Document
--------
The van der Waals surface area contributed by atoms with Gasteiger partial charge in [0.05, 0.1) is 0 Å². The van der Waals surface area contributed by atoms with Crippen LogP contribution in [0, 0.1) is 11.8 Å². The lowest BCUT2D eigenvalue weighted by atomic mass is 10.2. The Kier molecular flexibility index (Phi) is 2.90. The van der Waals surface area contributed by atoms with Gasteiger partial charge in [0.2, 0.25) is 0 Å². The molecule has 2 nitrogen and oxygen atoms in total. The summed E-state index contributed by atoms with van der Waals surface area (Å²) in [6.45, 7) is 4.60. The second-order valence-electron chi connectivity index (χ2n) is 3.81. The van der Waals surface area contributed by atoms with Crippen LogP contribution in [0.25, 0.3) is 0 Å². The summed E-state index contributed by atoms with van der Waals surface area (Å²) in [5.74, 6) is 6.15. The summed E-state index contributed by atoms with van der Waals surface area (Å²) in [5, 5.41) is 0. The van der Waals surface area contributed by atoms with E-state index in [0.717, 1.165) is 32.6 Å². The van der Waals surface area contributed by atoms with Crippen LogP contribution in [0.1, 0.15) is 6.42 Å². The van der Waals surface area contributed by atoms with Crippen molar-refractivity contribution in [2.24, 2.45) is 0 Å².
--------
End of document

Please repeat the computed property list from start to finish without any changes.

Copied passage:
The van der Waals surface area contributed by atoms with Gasteiger partial charge in [0.05, 0.1) is 0 Å². The van der Waals surface area contributed by atoms with Crippen LogP contribution in [0, 0.1) is 11.8 Å². The lowest BCUT2D eigenvalue weighted by atomic mass is 10.2. The Kier molecular flexibility index (Phi) is 2.90. The van der Waals surface area contributed by atoms with Gasteiger partial charge in [0.2, 0.25) is 0 Å². The molecule has 2 nitrogen and oxygen atoms in total. The summed E-state index contributed by atoms with van der Waals surface area (Å²) in [6.45, 7) is 4.60. The second-order valence-electron chi connectivity index (χ2n) is 3.81. The van der Waals surface area contributed by atoms with Crippen LogP contribution in [0.25, 0.3) is 0 Å². The summed E-state index contributed by atoms with van der Waals surface area (Å²) in [5.74, 6) is 6.15. The summed E-state index contributed by atoms with van der Waals surface area (Å²) in [5, 5.41) is 0. The van der Waals surface area contributed by atoms with E-state index in [0.717, 1.165) is 32.6 Å². The van der Waals surface area contributed by atoms with Crippen LogP contribution in [0.1, 0.15) is 6.42 Å². The van der Waals surface area contributed by atoms with Crippen molar-refractivity contribution in [2.24, 2.45) is 0 Å².